In my previous article, I discussed the sixth mass extinction (also known as the Holocene Extinction) and its major causes. The concept of a sixth mass extinction is nothing new, but evidence to support the elevated extinction rate (and whether or not humans are responsible) had been dubious and fleeting.
Now, a team of scientists led by Gerardo Ceballos of the National Autonomous University of Mexico has published a study in the journal Science Advances that confirms the sixth mass extinction is, indeed, underway, and the data is jarring.
Demonized by farmers, the Tasmanian tiger (thylacine) was hunted to extinction in 1936.
Per the abstract, “the average rate of vertebrate species loss over the last century is up to 114 times higher than the background rate.
Under the 2 E/MSY background rate, the number of species that have gone extinct in the last century would have taken, depending on the vertebrate taxon, between 800 and 10,000 years to disappear”.
As I said in my previous article, after the asteroid hit, the dinosaurs went extinct over the course of 30,000 years.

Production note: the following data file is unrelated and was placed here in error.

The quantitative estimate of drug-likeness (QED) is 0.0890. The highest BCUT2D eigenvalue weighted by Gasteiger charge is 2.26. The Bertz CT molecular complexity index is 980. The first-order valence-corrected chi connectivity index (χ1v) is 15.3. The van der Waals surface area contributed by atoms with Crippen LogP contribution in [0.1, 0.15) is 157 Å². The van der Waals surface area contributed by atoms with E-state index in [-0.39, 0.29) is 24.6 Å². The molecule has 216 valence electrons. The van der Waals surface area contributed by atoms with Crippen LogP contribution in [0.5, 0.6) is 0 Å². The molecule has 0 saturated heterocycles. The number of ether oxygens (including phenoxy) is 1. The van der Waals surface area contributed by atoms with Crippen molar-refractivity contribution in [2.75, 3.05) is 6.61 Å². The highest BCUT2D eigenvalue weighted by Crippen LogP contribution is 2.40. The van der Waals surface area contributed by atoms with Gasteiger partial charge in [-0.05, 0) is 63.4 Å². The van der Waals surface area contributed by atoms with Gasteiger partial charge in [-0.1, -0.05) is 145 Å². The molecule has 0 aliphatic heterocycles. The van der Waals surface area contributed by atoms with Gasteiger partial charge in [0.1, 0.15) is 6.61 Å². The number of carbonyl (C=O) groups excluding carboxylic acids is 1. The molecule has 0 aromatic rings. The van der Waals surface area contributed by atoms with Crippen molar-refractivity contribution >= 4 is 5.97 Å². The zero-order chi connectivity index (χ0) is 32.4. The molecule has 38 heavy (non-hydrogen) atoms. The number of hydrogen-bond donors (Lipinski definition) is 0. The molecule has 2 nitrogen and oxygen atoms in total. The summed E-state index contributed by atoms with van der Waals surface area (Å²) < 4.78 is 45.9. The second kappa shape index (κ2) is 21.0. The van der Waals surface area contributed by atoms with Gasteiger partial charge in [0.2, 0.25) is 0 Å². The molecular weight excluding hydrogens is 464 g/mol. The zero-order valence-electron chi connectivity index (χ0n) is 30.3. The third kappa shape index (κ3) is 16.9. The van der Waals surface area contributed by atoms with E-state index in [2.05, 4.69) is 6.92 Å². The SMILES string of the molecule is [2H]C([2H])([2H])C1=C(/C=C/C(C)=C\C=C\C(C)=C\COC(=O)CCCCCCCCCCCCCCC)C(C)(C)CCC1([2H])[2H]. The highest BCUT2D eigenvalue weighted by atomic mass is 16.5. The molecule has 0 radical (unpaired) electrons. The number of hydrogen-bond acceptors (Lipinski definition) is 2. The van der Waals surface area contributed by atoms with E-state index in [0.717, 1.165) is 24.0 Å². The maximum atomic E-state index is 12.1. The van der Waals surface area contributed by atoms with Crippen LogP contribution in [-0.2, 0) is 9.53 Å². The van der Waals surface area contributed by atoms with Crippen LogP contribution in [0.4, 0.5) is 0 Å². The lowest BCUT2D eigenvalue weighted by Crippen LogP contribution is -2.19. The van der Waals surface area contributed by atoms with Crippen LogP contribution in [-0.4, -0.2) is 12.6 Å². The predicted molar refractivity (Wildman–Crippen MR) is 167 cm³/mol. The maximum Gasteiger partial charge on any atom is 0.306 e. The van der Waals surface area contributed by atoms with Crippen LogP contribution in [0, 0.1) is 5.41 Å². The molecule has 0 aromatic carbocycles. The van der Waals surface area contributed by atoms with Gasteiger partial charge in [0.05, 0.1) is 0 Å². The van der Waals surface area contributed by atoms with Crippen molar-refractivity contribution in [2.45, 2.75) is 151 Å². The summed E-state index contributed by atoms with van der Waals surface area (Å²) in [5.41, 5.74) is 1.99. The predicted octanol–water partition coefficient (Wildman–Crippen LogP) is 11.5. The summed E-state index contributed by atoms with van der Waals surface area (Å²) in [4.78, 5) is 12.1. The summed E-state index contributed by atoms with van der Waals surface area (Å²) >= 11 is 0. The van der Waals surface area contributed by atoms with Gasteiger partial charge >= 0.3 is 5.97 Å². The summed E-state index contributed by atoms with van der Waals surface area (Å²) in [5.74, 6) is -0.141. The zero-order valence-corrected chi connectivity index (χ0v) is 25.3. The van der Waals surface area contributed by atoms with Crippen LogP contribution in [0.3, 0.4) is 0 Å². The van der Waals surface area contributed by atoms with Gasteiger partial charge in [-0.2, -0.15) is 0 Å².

To us, that may seem like a long time, but on the geological timescale, that is an instant.
In my previous article, I also mentioned that amphibians are in serious peril, since their numbers are declining very rapidly due to a host of reasons, from disease to deforestation.
In the chart below (included with the study), you will notice that amphibians at a “very conservative rate”, which includes only species verified as “Extinct”, have experienced the most dramatic losses.
The study is well worth a read, so if you have some spare time, you should definitely give it a look. If you haven’t already clicked on it in one of my hyperlinks above, you can find it here: Accelerated modern human–induced species losses: Entering the sixth mass extinction.
Also, here’s the original article where I found a link to the study: Earth’s sixth mass extinction has begun, new study confirms. You should check it out, too!